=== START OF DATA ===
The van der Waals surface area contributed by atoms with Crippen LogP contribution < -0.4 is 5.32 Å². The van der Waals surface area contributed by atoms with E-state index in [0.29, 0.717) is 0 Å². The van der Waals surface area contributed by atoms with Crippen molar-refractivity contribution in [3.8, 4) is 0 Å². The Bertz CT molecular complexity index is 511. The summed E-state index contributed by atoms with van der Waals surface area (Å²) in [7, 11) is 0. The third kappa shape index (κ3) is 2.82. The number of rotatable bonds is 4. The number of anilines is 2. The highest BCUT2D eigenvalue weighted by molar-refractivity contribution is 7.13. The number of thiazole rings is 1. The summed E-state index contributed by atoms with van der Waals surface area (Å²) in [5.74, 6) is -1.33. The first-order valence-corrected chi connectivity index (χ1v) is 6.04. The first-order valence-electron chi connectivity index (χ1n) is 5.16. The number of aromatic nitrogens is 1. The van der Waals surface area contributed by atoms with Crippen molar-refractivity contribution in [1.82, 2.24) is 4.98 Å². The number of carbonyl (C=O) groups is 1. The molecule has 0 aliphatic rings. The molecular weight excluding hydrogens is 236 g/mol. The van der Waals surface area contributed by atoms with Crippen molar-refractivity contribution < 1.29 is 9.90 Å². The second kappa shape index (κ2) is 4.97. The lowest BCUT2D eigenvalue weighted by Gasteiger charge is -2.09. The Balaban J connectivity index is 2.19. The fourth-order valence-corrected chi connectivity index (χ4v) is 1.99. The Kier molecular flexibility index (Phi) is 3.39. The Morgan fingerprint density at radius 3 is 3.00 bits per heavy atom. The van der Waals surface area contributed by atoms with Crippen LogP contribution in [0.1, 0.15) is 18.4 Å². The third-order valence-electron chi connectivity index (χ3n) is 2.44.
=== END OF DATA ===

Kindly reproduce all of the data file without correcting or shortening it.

The van der Waals surface area contributed by atoms with Crippen LogP contribution < -0.4 is 5.32 Å². The van der Waals surface area contributed by atoms with E-state index in [0.29, 0.717) is 0 Å². The van der Waals surface area contributed by atoms with Crippen molar-refractivity contribution in [3.8, 4) is 0 Å². The Bertz CT molecular complexity index is 511. The summed E-state index contributed by atoms with van der Waals surface area (Å²) in [7, 11) is 0. The third kappa shape index (κ3) is 2.82. The number of rotatable bonds is 4. The number of anilines is 2. The highest BCUT2D eigenvalue weighted by molar-refractivity contribution is 7.13. The number of thiazole rings is 1. The summed E-state index contributed by atoms with van der Waals surface area (Å²) in [5.74, 6) is -1.33. The first-order valence-corrected chi connectivity index (χ1v) is 6.04. The first-order valence-electron chi connectivity index (χ1n) is 5.16. The number of aromatic nitrogens is 1. The van der Waals surface area contributed by atoms with Crippen molar-refractivity contribution in [1.82, 2.24) is 4.98 Å². The number of carbonyl (C=O) groups is 1. The molecule has 0 aliphatic rings. The molecular weight excluding hydrogens is 236 g/mol. The van der Waals surface area contributed by atoms with Crippen molar-refractivity contribution < 1.29 is 9.90 Å². The second kappa shape index (κ2) is 4.97. The lowest BCUT2D eigenvalue weighted by Gasteiger charge is -2.09. The Balaban J connectivity index is 2.19. The fourth-order valence-corrected chi connectivity index (χ4v) is 1.99. The Kier molecular flexibility index (Phi) is 3.39. The Morgan fingerprint density at radius 3 is 3.00 bits per heavy atom. The van der Waals surface area contributed by atoms with Crippen LogP contribution in [0.1, 0.15) is 18.4 Å². The third-order valence-electron chi connectivity index (χ3n) is 2.44.